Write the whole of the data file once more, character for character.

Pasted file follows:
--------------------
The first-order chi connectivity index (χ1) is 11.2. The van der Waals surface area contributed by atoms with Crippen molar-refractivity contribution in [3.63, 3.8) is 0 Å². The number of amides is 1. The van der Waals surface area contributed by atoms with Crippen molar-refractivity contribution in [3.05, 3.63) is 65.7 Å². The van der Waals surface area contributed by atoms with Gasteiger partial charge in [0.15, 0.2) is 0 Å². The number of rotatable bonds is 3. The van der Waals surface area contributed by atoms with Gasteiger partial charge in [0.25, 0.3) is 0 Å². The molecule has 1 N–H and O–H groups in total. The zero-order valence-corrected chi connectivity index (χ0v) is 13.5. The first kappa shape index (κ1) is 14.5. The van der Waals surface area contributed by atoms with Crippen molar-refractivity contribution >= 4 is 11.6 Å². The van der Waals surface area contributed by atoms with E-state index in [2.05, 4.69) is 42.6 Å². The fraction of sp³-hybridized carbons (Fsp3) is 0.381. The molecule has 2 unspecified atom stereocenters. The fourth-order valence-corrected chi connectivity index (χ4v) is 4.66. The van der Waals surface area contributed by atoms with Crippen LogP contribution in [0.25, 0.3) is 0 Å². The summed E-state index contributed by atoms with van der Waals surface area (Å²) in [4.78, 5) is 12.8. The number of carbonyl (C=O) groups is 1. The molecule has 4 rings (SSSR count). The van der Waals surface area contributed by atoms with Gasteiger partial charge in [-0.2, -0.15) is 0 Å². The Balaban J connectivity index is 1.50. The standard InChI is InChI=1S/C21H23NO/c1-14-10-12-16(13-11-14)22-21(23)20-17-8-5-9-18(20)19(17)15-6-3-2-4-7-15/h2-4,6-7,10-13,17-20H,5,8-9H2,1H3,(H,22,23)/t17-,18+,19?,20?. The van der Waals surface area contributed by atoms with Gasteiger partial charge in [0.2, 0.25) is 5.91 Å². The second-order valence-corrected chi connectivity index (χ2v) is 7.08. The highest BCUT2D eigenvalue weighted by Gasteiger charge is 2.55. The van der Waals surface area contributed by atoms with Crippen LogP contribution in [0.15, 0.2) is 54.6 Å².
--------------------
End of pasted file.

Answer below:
The first-order chi connectivity index (χ1) is 11.2. The van der Waals surface area contributed by atoms with Crippen molar-refractivity contribution in [3.63, 3.8) is 0 Å². The number of amides is 1. The van der Waals surface area contributed by atoms with Crippen molar-refractivity contribution in [3.05, 3.63) is 65.7 Å². The van der Waals surface area contributed by atoms with Gasteiger partial charge in [0.15, 0.2) is 0 Å². The number of rotatable bonds is 3. The van der Waals surface area contributed by atoms with Gasteiger partial charge in [0.25, 0.3) is 0 Å². The molecule has 1 N–H and O–H groups in total. The zero-order valence-corrected chi connectivity index (χ0v) is 13.5. The first kappa shape index (κ1) is 14.5. The van der Waals surface area contributed by atoms with Crippen molar-refractivity contribution >= 4 is 11.6 Å². The van der Waals surface area contributed by atoms with E-state index in [2.05, 4.69) is 42.6 Å². The fraction of sp³-hybridized carbons (Fsp3) is 0.381. The molecule has 2 unspecified atom stereocenters. The fourth-order valence-corrected chi connectivity index (χ4v) is 4.66. The van der Waals surface area contributed by atoms with Crippen LogP contribution in [0.25, 0.3) is 0 Å². The summed E-state index contributed by atoms with van der Waals surface area (Å²) in [4.78, 5) is 12.8. The number of carbonyl (C=O) groups is 1. The molecule has 4 rings (SSSR count). The van der Waals surface area contributed by atoms with Gasteiger partial charge in [-0.2, -0.15) is 0 Å². The Balaban J connectivity index is 1.50. The standard InChI is InChI=1S/C21H23NO/c1-14-10-12-16(13-11-14)22-21(23)20-17-8-5-9-18(20)19(17)15-6-3-2-4-7-15/h2-4,6-7,10-13,17-20H,5,8-9H2,1H3,(H,22,23)/t17-,18+,19?,20?. The van der Waals surface area contributed by atoms with Gasteiger partial charge in [0.2, 0.25) is 5.91 Å². The second-order valence-corrected chi connectivity index (χ2v) is 7.08. The highest BCUT2D eigenvalue weighted by Gasteiger charge is 2.55. The van der Waals surface area contributed by atoms with Crippen LogP contribution in [0.15, 0.2) is 54.6 Å².